It was agreed that steps should be done to reduce this inaccuracy as much as possible because the "end point" of the solution, or when the pink colour vanishes and the stop-watch is stopped, is subjective. Four nectarines were ground up and successfully tested on each day of the three different circumstances (banana, rice, and control). Three different tests were performed on each nectarine's filtrate. This was done in order to avoid discrepancies in the results and to eliminate any inaccuracy that might have been caused by the solution's stirring.


On Day 1 of the experiment the following were set up:


  • A snap-lock bag contained a banana and a nectarine. The bag was sealed once the air inside it was taken out.
  • One nectarine was put into a box made of plastic. The box was sealed once the container had been completely filled with rice to completely encase the nectarine.
  • I put one nectarine in a snap-lock bag. The bag was sealed when the air was taken out of it.


This was repeated in four trials for each treatment.


One untreated nectarine was retained on Day 1 to establish the initial glucose levels.


Fruit was stored at room temperature for 3, 5, or 7 days. Following the removal of the nectarines at the conclusion of the time period, qualitative observations and measurements of the glucose levels were taken.


  • The nectarine's flesh was taken out and put in a food processor. The identical processor was then used to pulse 500ml of distilled water for 30 seconds. A sieve was used to filter the liquid into a 750 ml beaker.
  • In a 50ml beaker, 10ml of the nectarine filtrate was added. In addition, the beaker concurrently received 5ml of H2SO4 solution and 2ml of KMn04 solution. The stopwatch was instantly begun. The solution was continuously swirled at a consistent rate.
  • The stopwatch was stopped, and the amount of time taken was noted, once the pink tint of the solution had vanished.


From the filtrate of each nectarine, this was done three times.


Figure 2 - Table On Variables

Risk assessment

All apparatus was labelled with relevant information (name, date class nature of materials and experiment)


All unnecessary materials were cleared away from the work space.


Glassware is fragile it was used towards the centre of the bench with stable supports.


Sharp cutting tools and the blender were used with care.

Electrical apparatus

The connections of the balance, magnetic stirrer and blender, were kept away from running water and trailing cables were avoid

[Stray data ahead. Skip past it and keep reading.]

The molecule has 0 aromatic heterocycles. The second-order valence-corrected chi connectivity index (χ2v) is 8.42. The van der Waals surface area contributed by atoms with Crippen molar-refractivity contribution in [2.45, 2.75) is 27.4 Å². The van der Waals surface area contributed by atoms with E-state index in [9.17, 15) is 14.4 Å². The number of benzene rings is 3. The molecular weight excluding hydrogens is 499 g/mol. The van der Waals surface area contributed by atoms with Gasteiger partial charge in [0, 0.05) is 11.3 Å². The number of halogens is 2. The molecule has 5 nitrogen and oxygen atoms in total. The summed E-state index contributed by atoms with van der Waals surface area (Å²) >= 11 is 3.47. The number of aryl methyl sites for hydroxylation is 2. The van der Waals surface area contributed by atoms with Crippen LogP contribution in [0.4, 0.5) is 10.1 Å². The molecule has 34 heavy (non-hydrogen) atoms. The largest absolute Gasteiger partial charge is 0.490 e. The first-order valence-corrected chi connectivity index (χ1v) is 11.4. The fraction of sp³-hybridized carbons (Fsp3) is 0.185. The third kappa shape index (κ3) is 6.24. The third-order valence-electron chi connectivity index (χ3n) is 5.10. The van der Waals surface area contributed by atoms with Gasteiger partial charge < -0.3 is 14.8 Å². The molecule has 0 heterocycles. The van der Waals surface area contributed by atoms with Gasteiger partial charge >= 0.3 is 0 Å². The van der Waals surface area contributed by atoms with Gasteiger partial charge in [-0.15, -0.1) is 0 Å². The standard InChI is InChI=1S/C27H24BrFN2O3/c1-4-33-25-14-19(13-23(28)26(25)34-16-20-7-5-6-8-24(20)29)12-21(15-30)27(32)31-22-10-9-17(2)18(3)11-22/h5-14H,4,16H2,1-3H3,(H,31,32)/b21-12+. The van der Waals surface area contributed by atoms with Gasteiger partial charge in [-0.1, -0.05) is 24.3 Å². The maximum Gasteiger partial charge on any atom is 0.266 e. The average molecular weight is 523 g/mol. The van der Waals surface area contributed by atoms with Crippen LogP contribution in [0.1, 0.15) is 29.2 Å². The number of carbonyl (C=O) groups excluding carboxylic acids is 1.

Spills were cleaned up


Sulphuric acid is corrosive and toxic.


KMnO4 is a powerful oxidiser and can cause fires.


Eye protection, gloves and lab jacket were worn when handling these chemicals.


Figure 3 - Table On Observations Of The Three Methods On The Ripening Process
Figure 4 - Table On Amount Of Time Taken For The Pink Colour Of The Potassium Permanganate Solution To Disappear

N.B Since only one nectarine was used to measure the starting levels of glucose, there is only one value for Day 1. For all following trials, this value served as the baseline (Day 1 value).

Figure 5 - Table On Time Taken To Decolorise KMnO4, By Extract Of Nectarines Inclubated With Banana, Rice Or Nothing. Error Bars = ± 1 Standard Deviation


The data for the banana treatment and the control reveal no variation in the amount of time required, with the exception of the first seven days. Day 7: The control appears to have a higher glucose content than the banana treatment. I made the decision to assess the importance of this discrepancy.


Null Hypothesis = there is no difference between the results for the banana treatment and the control on Day 7


Alternative Hypothesis = There is a difference between the results for the banana treatment and the control on Day 7


t-test equation


\(t = \frac{|\bar{X_1}\ -\ \bar{X_2}|}{\sqrt{\frac{S^2_1}{n_1}\ +\ \frac{S^2_2}{n_2}}}\)


tcalc = 2.93


For p = 0.05 using a two tailed test


tcrit = 2.07


Consequently, there is a big disparity. The null hypothesis is disproved but the alternative hypothesis is kept. However, this difference is only significant to p = 0.01 and is not very significant.


Standard Reference Curve for Glucose Concentration

Glucose / %
Time taken / s ± 0.05s
Figure 6 - Table On Glucose Calibration
Figure 7

Unfortunately, the collected data fell outside of the standard curve's acceptable range, making it impossible to estimate the filtrate's glucose concentration using this curve.

Error and limitations